Non-Binary Muslim-American Artist Baseera Khan Finds Her Voice in Moody Center Exhibit at Rice

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“Girls”, the HBO television series created by and starring Lena Dunham, is not the first reference that comes to mind when meeting artist Baseera Khan or learning about her work. (Khan identifies as them.) Though hearing them explain it, a creative and coming-of-age commonality becomes clear.

Like Dunham’s characters, four young women living in Brooklyn chasing their dreams “one mistake at a time”, Khan – raised in Denton and based in New York – resides in the same borough and explores politics and body issues through the pop culture, architecture, fashion and music.

The brightest thread connecting the two is the strength of storytelling. In the 10 years between the first episode of “Girls” and their first Houston solo show, “Baseera Khan: Weight on History,” the representation of voices in creative spaces has changed. The public journey to self-discovery, on the small screen and through song, remains the same.

“It’s always about people doing something undefined,” they say.

When: until August 27

Where: Moody Center for the Arts, Rice University, 6100 Main

Details: Free; moody.rice.edu


“Weight on History” at the Moody Center for the Arts features both Khan’s recent work and new pieces, including a crown jewel commission: “Painful Arc (Shoulder-High)”. The exhibit opened at Rice University on June 3. A mix of media examines existing power structures and alternative futures, disruption and reprieve, cultural biases and hope for a more inclusive society.

Visitors enter under “Features” (2018), Khan’s interpretation of a chandelier. The device, equipped with a disco ball motor, turns while their voice falls asleep above the head; Khan’s debut album, “I am an Archive”, is out soon. They wear a gold nameplate necklace with the title around their necks. The nine songs are rooted in a childhood hobby of Khan – their parents were singers and the family often listened to music together. They sang in the school choir.

The University of North Texas at Denton has one of the strongest opera and percussion programs in the country, Khan says. “I never let that pass.”

Their music played in the lobby of the Moody Center is meant to serve as a palate cleanser to set the tone and mood. The rhythmic and ritual words are taken from passages of the Koran.

“They’re useful when you’re thinking or trying to rest,” Khan says. “Although you are about to enter a rock (concert) style hall.”

They refer in part to “Painful Arc”, a wood and foam installation of a classic Islamic arch in shades of purple. Images of the performer’s body and standing microphones are rendered from recent performances. The piece questions the history of architecture and the idea of ​​fixity while simultaneously representing Khan’s own body. They are currently battling chronic back pain and a realignment on their right side – the structure calls for more anatomy support and women-specific health issues.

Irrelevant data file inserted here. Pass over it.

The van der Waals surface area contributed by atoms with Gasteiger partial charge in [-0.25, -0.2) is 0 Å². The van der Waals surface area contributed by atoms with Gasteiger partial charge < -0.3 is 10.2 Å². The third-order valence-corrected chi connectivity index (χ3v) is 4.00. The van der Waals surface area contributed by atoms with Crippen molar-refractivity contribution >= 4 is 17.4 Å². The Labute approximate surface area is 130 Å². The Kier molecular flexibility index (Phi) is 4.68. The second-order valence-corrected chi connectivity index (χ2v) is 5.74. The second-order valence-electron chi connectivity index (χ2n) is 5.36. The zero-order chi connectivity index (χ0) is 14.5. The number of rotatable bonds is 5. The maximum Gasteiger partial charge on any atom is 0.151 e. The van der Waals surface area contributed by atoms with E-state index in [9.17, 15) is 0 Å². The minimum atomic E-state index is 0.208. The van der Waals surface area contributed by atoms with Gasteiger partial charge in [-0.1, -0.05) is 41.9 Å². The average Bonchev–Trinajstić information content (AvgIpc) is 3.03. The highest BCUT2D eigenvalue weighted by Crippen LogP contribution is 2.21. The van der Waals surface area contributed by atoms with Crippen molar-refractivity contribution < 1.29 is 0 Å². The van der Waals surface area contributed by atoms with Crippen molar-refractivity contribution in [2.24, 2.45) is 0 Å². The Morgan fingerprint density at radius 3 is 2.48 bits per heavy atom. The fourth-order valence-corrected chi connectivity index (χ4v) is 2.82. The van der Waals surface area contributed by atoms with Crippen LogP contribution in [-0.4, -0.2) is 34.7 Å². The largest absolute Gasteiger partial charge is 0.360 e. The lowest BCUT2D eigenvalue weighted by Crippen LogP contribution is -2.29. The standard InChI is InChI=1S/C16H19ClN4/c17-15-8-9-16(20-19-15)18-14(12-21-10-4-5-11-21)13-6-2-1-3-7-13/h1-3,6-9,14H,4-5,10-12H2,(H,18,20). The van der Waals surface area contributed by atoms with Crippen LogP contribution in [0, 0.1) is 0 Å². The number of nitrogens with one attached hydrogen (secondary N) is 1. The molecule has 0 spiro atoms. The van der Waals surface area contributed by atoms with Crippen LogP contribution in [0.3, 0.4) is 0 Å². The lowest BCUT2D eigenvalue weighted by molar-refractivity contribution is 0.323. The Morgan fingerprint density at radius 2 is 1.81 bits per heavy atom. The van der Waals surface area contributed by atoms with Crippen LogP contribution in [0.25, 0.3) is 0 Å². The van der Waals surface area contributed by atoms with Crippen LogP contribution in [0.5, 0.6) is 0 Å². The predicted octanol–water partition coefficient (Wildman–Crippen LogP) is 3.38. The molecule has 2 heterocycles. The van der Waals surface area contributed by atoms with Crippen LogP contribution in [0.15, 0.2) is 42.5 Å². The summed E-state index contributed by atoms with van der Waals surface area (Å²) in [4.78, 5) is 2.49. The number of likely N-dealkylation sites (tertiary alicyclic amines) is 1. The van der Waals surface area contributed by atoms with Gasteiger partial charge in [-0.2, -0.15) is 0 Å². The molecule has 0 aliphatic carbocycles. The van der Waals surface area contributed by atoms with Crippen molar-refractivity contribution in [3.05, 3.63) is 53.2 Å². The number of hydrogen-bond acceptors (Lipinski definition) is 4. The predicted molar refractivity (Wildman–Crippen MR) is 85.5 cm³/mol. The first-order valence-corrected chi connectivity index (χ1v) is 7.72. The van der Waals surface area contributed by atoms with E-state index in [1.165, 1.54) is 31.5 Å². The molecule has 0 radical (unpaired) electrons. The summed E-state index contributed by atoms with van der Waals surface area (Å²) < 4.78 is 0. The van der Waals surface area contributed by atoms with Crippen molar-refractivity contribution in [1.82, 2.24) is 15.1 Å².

To the left of “Painful Arc”, “The Psychedelic Prayer Rugs” (2017-2018) features a series of Islamic devotional rugs. Each combines elements of traditional prayer rugs, such as the five-pointed star and crescent moon, with contemporary pop culture iconography. One has Nike sneakers, another says “I’m as good as you”.

Khan includes a poem in Urdu – “The right to speak can be taken away, but not the right to remain silent” – to illustrate that non-participation can be just as effective as protest.

“Speaking is your right, silence too”, they say. “Sometimes silence is power, sometimes speech is power.”

“Yakshi and Red Shoes” from “Law of Antiquities” (2022) and “Mosque Lamp and Prayer Carpet Green” from “Law of Antiquities” (2021) complete the triangle of works. The artist wears sky-high red platform shoes in the two excerpts from a solo show at the Brooklyn Museum, which they affectionately dub “collages.” Their body parts appear inserted between various tools, rugs and clothing associated with religious practices as a means of reclaiming the history of these objects.

In an adjoining gallery, “Second Skin, Columns 1-5” (2022) features a Corinthian column fragmented into five parts to depict failed utopias and fallen empires. Custom silk rugs, handcrafted in Kashmir, partially wrap around each structure.

“I call it snakeskin or second,” Khan says. “It depicts animals digesting and then peeling off their skin. This loss is what is happening in the world right now.

Five hanging “acoustic sound blankets” (2017-2020) are found objects reminiscent of the oversized clothing of Orthodox Muslim women. Feature of thick material absorbs sound; the artwork was conceived in the wake of travel bans for citizens of Muslim countries in the United States, raising questions about who is accepted in modern society.

A collection of six additional collages line an opposite wall. Khan describes them as little poems or portals to smaller ideas.

And then there’s “By Faith” (2020 and 2022), a multi-part video work parodying reality TV culture. Against a theater set taken from Khan’s Brooklyn apartment, they swap personal anecdotes with painter Amy Sillman and unpack Blackness, the representation and decolonization of Eurocentric art history with actor Brandon Burton.

Khan says a 20-minute iteration of the “episode” is under consideration for HBO Documentaries. As replicas of the artist’s actual kitchen, dining room, bedroom and front door flash in the background, it’s easy to imagine the next generation of “Girls” is there after all. Stay tuned.

amber.elliott@chron.com


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